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Levinas’s Jewish Thought: Between Jerusalem and Athens, by Ephraim Meir.  Jerusalem. The Hebrew University Magnes Press.  301 pp.  $100.00.


In spite of, or maybe because of, those scholars who continue to keep Levinas’s writings unproductively segregated into two categories—writings on Judaism and philosophical writings—there has been a proliferation of work attempting to stitch the categories together.  Most recently, Ephraim Meir’s book, Levinas’s Jewish Thought: Between Jerusalem and Athens, joins this group with the stated objective to “[discuss] Levinas’s Jewish thinking and [discuss] the relationship between his philosophical and his Jewish thinking” (p. 3). The question which guides this discussion—“In what way is Levinas’s philosophical discourse on a non-eudaimonic ethics related to his Jewish writings?”—was formulated at the 2006 Levinas Congress held in Jerusalem, where a substantial number of the attendees were in fact willing to entertain the productive relationship between these bodies of writing. As a result, Meir uses the tension that typically characterizes the discussions of Athens and Jerusalem as a productive starting point for his own examination. 

The book is divided into an introduction, five main chapters, and a conclusion. Meir begins with a discussion in the first chapter, “Between Professional and Confessional Writings,” that draws the two sets of writings closer together. He moves from this chapter, which successfully blurs or removes the boundary between these bodies of writing, to Chapters Two and Three, which examine the ways that “the Greek” and “the Hebrew” each play off each other.  By addressing this relationship in two chapters rather than one, and by inverting the relationship in each chapter, Meir demonstrates that each is dependent on the other, without privileging one over the other or subordinating one to the other. Finally, in Chapter Five, Meir turns specifically to Levinas’s Jewish thought and considers a selection of themes that permeate Levinas’s thought from his conception of revelation, a term deployed in both his philosophical (professional) writings and his writings on Judaism (confessional writings) to the State of Israel.

Meir opens his conclusion with the following puzzlement: “It is strange that Levinas’s philosophical thought draws so much attention, whereas he devoted so much of time to writing on Judaism, which scholars hardly discuss. This is even stranger since the positions adopted by Levinas and many terms used overlap in both kinds of writing” (p. 255). It is strange indeed.  Meir’s line that Levinas was not schizophrenic, while humorous, is also a propos. Quite literally, Levinas did not have a split mind, and indeed, as scholars, we should be more concerned if these two sets of writings were completely unrelated. What kind of mind could accomplish such a task? We would have to say literally that one side did not know what the other side was doing or to the extent that there was overlap or influence, these were not significant. But I worry, as Meir does, that this reading says more about the reader than about the truth of the relationship between these two bodies of work.

One concern to note is the word choice Meir uses to label these differing categories of work. He uses “confessional” writings to refer to writings that a philosopher, or author, produces that expose something about him or herself. Confessional writings typically may resemble diary entries and potentially expose hidden or dark motivations. Levinas’s writings on Judaism do not necessarily, and certainly not uniformly, read like confessional writings. They are not necessarily philosophical insofar as they lack the traditional structure of a philosophical argument, and they might even be polemical and provocative. But they do not read like entries in a diary, even if they reveal a deep concern that Levinas holds about, for example, the current state of French Jewry, Israel, or Jewish education.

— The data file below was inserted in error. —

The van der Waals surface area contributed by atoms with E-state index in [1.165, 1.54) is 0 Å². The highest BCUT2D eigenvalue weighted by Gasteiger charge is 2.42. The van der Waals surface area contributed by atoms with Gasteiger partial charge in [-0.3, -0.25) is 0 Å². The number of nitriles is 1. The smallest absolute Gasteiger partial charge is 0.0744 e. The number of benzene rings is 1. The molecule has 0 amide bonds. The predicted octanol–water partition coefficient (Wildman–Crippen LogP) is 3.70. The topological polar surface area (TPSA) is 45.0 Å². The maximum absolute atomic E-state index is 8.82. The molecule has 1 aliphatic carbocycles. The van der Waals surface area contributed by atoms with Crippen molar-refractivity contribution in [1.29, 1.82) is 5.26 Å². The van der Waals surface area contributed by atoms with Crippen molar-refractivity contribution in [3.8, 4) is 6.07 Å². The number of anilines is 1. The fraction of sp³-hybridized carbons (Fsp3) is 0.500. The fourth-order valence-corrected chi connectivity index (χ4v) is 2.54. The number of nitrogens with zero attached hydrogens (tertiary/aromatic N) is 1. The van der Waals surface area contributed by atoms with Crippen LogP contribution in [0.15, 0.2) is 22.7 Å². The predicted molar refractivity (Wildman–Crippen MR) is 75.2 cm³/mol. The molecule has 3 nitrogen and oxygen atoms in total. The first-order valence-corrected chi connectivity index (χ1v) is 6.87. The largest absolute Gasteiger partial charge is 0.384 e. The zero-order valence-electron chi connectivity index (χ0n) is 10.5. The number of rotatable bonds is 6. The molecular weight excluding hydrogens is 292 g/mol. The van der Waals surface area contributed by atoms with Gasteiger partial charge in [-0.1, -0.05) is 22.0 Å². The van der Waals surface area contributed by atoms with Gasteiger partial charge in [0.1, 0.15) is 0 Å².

In this particular instance, the word choices are neither accurate nor helpful. My concern, however, is that the rhetoric we use to describe what Levinas is doing has a significant impact on how others receive these discussions. To say that these writings are “confessional” is very different from saying they are simply writings on Judaism. Additionally, his use of the term “professional” as opposed to “philosophical,” the latter of which has become standard, is puzzling. Indeed, it is not clear to me what “professional” signifies in this context. In spite of my concern about Meir’s language choice, his argument is compelling, and the tack he takes to make his argument is effective.

Meir’s books is a lovely reading of Levinas’s work, and it is admirable in its attempt not to discount the philosophy in favor of the writings on Judaism, but to think about the two sets of writings together. I found most interesting his effective use of Levinas’s essays in Jewish education and his general references to education, which, like his writings on Judaism in general, are rarely read or cited, even though Levinas devoted a considerable amount of his life to the education of Jewish youth. Meir’s reference to education runs throughout his book, from beginning to end, revealing the significance this theme had for Levinas. Although Meir does not make this point himself, one can see how education becomes a point of intersection between these various bodies of writing.

I highly recommend this book for anyone who remains skeptical about this relationship in Levinas’s work, and I recommend it for anyone working on the Jewish sources who is looking for a novel way to think about the themes that permeate all of Levinas’s writings. Levinas’s Jewish Thought  is a wonderful contribution to the literature on Levinas.

Claire Katz

Texas A&M University